Underwater volcanoes may have killed off the dinosaurs
A Worldwide pulse of magma erupting through the sea bed helped to kill off the dinosaurs 66 million years ago, research has suggested.
A fresh examination of sea-floor crust data reveals that the seismic waves triggered by the infamous Chicxulub meteorite led to a global surge of marine volcanic activity, which played a far greater role in the late Cretaceous extinctions than previously thought.
Up to now, the mass extinctions have been mainly blamed on the meteorite and its aftermath, as well as on intense volcanic activity in an area of modern day India, the Deccan Traps. But the new study indicates the shock waves gave rise to activity across the planet that caused catastrophic disturbances to the Earth's atmosphere.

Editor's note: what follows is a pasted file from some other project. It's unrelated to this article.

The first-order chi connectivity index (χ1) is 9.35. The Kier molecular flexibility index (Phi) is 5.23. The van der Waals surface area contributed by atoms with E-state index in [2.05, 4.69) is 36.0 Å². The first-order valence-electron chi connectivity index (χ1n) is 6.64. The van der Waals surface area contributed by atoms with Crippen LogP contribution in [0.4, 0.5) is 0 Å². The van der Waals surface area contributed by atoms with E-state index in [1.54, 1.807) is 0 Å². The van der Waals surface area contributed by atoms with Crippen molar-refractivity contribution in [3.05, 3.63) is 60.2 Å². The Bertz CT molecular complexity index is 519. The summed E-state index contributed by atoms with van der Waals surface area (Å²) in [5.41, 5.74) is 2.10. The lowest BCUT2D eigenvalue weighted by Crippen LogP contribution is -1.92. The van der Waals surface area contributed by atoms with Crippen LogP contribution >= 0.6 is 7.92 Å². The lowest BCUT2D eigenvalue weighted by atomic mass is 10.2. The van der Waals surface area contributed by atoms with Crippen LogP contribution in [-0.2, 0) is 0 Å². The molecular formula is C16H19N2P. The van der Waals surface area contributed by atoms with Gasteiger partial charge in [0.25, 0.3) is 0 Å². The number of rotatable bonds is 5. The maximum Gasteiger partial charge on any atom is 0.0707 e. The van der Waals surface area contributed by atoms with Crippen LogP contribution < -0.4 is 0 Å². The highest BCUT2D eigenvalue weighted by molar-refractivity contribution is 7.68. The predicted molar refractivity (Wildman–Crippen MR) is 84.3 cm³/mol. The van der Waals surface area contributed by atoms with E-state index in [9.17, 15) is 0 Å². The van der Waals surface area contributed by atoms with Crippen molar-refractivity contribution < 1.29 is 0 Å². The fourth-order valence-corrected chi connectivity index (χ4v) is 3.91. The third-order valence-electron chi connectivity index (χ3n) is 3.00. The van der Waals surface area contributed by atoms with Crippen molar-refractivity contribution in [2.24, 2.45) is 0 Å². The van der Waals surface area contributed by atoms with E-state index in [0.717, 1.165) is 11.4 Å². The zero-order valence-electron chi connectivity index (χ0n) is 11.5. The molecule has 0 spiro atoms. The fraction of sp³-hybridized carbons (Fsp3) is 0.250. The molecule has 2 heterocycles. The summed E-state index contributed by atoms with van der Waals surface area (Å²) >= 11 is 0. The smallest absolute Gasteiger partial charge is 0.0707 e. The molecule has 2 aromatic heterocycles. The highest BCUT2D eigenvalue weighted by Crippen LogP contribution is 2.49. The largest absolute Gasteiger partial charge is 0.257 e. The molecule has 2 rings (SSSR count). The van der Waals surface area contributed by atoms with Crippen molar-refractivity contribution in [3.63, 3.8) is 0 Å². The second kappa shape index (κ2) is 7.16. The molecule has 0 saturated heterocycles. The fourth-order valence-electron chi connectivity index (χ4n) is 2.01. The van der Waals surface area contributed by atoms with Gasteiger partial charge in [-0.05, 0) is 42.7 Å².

"Our work suggests a connection between these exceedingly rare and catastrophic events, distributed over the entire planet," said Prof Leif Karlstrom, of the University of Oregon, who led the research. "The impact may have influenced volcanic eruptions already going on, making for a one-two punch."
Researchers divided the sea floor geological data into one-million-year-old groupings, constructing a record back to 100 million years ago. At about 66 million years, they found evidence for a "short-lived pulse of marine magmatism" along ancient ocean ridges. (© Daily Telegraph, London)